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Tales of a Hay Hauler: Fire, fuel and family

Brad Nelson for Progressive Forage Published on 02 October 2019

’Twas a bright sunshiny day, so this happened sometime between the snow seasons. I-84, westbound a few miles east of Biggs Junction, which is about a hundred miles east of Portland, Oregon, Leo and I were on our way to the Portland area, each driving a truck and trailer loaded with hay.

Our conversation on the CB radio had been the usual bellyaching about the perennial headwind.

Traffic ahead of us seemed to have an obstruction, then someone on the CB radio said something about a hay truck on fire. We both checked our mirrors to confirm it wasn’t us.

Every hay hauler competes with every other hay hauler. Every hay hauler will also stop and help any other hay hauler. Leo and I stopped far enough from the now smoking load of hay to be sure our trucks didn’t join the “on fire” scene should the wind pick up.

The fire had started in the usual place, about halfway down the load level with the driver’s window. We arrived on foot, each carrying our hay chaps and hay hooks, knowing there was a good possibility that, to save the truck, the burning cargo would need to be thrown off.

The driver was ecstatic because a truck hauling liquid nitrogen had stopped and blasted the flaming area with an unloading hose. The driver claimed he was good to go and that the fire was out. The tanker truck rolled up his hose and left.

We asked the driver if he had ever hauled hay before. “No.” Had he ever been around a haystack or hay truck fire? “No.”

We explained to him that most likely the helpful tanker driver had only blasted some of the flame and burning hay into the center of his load, from the surface, and any second now he was about to see a lot of smoke. The driver was defiant that the fire was out, and he intended to drive on up the road.

Then a bystander yelled from the right side of the truck, “We got lots of smoke over here.”

We looked. We stopped arguing with the driver and told him he had to get the burning hay off his truck or it too would burn. Leo and I strapped on our hay chaps and started climbing to the top of the load. We told the driver to untie the load, then be ready to pull the truck forward so the burning hay we threw off wouldn’t catch the rest of the rig on fire.

It took us about 20 bales to get close to the fire, but we got to it before there were enough open flames to start the two fat boys on fire. I believe we had the driver pull up about three times before we had all the fire thrown off the truck. With the truck 30 feet ahead of the smoldering hay in the bar ditch, we advised the driver to watch the hay on his truck for a while to make sure we got it all. About that time, the fire trucks showed up. I remember telling them to stop wasting their water on the burning hay and pay attention to the dry grass beside it.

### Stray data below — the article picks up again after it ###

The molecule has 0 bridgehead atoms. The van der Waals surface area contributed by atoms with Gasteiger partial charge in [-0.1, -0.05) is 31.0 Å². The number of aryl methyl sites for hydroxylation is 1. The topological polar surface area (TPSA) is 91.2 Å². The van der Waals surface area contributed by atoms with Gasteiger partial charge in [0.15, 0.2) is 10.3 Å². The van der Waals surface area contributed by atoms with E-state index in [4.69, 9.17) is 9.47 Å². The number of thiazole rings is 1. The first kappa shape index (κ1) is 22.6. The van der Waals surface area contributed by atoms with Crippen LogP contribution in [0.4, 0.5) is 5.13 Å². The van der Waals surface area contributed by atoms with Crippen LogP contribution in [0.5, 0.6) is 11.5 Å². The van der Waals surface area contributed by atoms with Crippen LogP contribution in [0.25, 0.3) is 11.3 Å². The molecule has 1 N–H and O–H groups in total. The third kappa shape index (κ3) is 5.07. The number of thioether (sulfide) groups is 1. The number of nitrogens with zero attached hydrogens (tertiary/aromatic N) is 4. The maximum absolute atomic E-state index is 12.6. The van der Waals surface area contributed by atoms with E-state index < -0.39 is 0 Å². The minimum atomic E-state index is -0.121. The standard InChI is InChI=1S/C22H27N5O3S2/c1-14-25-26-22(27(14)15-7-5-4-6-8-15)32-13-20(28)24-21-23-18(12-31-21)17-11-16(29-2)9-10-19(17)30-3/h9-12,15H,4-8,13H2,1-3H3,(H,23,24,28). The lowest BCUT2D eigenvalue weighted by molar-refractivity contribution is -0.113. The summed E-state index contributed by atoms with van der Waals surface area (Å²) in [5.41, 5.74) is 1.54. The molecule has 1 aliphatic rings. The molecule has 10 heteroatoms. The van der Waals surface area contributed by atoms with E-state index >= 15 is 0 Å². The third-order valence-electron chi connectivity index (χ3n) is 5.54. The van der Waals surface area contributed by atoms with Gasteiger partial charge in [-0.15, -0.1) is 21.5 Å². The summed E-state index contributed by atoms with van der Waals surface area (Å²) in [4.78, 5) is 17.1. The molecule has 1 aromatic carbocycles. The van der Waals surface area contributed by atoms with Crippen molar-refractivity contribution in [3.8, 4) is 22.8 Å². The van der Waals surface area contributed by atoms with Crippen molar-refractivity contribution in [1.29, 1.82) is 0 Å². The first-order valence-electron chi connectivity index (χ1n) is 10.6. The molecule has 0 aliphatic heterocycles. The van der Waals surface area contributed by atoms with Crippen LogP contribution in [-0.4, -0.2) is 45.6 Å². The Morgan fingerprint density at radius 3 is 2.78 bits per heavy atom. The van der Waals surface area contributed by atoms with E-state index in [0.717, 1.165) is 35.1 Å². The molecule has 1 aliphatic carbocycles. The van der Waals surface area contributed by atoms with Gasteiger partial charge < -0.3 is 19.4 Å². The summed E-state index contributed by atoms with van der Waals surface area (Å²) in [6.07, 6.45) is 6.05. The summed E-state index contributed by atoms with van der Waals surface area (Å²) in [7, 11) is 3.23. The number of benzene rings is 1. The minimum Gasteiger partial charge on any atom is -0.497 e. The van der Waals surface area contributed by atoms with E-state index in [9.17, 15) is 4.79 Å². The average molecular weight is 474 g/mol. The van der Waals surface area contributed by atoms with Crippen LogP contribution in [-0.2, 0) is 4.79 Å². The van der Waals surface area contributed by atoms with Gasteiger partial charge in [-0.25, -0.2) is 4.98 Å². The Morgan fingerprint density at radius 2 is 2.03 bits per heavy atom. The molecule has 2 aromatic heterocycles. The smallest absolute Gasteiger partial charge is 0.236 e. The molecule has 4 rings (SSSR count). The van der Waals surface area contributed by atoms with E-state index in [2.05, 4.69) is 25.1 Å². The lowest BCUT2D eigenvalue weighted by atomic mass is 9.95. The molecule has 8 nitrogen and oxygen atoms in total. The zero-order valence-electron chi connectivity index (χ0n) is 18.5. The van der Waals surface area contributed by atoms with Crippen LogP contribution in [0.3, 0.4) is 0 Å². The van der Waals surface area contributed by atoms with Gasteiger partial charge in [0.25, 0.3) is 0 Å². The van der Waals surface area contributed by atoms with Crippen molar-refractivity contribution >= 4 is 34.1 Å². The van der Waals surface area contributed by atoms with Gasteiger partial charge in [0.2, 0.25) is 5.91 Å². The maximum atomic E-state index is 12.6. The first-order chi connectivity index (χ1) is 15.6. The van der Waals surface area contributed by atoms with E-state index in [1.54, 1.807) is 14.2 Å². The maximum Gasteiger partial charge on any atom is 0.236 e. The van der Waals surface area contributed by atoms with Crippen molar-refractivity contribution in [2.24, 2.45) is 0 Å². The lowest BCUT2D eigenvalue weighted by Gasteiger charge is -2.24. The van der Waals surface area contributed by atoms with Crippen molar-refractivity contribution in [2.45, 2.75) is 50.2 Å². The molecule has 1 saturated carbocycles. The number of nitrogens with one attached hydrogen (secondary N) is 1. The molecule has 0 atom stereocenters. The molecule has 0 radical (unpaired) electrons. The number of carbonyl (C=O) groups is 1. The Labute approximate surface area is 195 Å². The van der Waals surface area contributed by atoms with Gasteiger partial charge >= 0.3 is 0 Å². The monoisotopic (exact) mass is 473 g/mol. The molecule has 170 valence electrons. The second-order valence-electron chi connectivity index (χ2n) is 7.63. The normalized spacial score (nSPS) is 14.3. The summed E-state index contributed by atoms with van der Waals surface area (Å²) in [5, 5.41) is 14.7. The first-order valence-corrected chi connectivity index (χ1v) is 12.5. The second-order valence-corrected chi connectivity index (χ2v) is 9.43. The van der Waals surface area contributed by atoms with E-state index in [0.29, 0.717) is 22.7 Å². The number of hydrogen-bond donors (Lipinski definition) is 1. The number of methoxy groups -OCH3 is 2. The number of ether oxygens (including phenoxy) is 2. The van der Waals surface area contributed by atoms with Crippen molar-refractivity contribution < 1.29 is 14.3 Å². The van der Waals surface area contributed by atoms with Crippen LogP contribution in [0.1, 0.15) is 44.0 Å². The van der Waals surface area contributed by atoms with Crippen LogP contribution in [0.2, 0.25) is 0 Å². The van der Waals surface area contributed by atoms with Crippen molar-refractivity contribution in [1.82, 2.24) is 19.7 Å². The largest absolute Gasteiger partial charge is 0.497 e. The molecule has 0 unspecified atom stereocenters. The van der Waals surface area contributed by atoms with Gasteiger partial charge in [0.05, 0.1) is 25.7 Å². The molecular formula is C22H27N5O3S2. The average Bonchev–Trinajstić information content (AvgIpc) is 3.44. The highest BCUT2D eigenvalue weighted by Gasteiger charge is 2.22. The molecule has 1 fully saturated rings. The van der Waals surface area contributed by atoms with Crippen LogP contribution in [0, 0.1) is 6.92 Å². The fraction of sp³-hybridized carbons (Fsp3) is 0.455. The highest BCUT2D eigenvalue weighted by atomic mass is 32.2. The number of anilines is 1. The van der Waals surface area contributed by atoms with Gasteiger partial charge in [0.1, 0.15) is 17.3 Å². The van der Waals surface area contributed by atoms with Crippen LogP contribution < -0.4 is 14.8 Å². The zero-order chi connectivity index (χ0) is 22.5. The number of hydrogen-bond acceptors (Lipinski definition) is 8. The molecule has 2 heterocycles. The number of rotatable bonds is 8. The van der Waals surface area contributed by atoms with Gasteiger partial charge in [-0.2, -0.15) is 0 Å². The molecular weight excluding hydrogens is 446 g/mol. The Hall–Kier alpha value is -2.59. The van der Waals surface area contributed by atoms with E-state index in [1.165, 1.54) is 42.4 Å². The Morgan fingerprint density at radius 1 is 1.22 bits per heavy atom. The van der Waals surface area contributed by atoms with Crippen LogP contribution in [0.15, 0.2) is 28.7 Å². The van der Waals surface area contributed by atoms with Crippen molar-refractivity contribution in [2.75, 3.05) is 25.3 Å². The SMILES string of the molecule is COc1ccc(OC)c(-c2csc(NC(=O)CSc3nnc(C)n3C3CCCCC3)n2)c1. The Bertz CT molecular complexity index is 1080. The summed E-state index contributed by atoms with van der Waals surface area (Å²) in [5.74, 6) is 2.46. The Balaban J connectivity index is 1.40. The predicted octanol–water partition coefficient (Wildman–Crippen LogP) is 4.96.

We told the driver to get rid of anything in the cab that might make it appear he had been smoking and had inadvertently set his own truck on fire. He was stuttering pretty bad and didn’t even thank us for saving his truck. We left as the fireman in charge came asking who was driving the truck.

Back at our rigs, we stowed hooks and chaps and then very carefully inspected our own loads for fire before driving west. About two-and-a-half hours later, as Leo and I were finishing supper at a truck stop, we observed a truck with a very disturbed half-load of hay pull into the parking lot. “Looks like we got it all,” mused Leo.

Another time, Kennon said one day he had a passenger with him as he left the Columbia Basin headed towards Seattle, Washington, with a load of hay. The cheapest diesel fuel was at Kittitas, and that’s where he intended to fill up. He missed it by about 7 miles.

As his truck rolled to an embarrassing stop, he grabbed the CB radio mic and called out, “Hey guys, I just ran out of fuel.” Somebody asked where he was and which direction he was going. In about a minute, he had a volunteer with a 5-gallon can and a hose who said he’d stop and get him going, and he did.

The passenger, a kid from out of the area who had never been around trucks or hay or cows, was amazed. He asked Kennon, “Did you know the guy who stopped?” “No.” “How much did he charge you for stopping and putting some diesel in your truck?” “He didn’t.” The kid was dumbstruck.

We may get into fistfights at haystacks or feed stores, and we are all competing with each other, but when any one of us is stopped beside the road with a problem, then we’re all family.  end mark